The last day of our fishing trip Brent told us to check out of the hotel and stay with him and his wife on their farm. They have a beautiful stretch of land right on the Rio Simpson with a guest cabin at the head of the property and a beautiful cabin that they are still working on finishing towards the back of the property closer to the river. We put up our bags, suited up and walked back through their property and down to the river. What an awesome thing to be able to do. The fishing was great again, but the wind was definitely ripping. Towards the middle of the day I had to switch to some smaller mosquito type fly patterns to entice some of the rising fish to eat and towards the end of the day we decided to just switch to streamers which was a blast. Brent had been instructing Z on getting her cast better and better. Towards the end of the day, with the wind howling Brent and I were BS’ing and looked down the river to Z casting into the wind with such a tight loop and perfectly timed double haul. Both of us stopped talked and said holy crap, she’s bombing them! After we had our fill of streamer fishing we made our way back up the hill and to Brent and Jen’s cabin.
A streamer produced trout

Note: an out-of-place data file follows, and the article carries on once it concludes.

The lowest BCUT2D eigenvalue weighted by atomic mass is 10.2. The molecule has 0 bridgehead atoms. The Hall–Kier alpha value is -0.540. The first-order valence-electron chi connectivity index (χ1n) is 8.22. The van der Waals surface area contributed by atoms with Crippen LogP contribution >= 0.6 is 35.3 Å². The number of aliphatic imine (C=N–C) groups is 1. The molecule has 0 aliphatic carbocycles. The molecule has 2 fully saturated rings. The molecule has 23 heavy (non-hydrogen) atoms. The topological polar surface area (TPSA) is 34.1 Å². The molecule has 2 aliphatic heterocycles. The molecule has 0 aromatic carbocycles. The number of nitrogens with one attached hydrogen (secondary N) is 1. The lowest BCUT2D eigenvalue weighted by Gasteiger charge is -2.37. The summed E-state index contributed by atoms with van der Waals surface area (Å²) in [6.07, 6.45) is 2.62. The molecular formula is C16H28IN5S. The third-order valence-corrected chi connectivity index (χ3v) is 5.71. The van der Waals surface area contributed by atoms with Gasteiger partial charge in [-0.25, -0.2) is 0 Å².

Z and Brent with another brown trout
We definitely felt the great hospitality. Jen had prepared a bunch of small dishes or appetizers and was getting ready for the main course – tenderloin filets from the red stag Brent had shot with his bow two days earlier. I will not say that I have eaten a ton of wild game, but I’ve eaten my fair share and I must say that these red stag steaks were some of the best if not the best I have ever tasted. Great company, great food, and then of course the great wine started really flowing. Jen and Brent introduced us to the Bote, a leather wine pouch with a restricted drinking nozzle which can be squeezed and squirted into your mouth. The rules – that your mouth cannot make contact and the further from your face you get, the more style points you score. The bote went around and around and six bottles of wine later Z and Brent were both passing out all over the place and it was time to call it a night.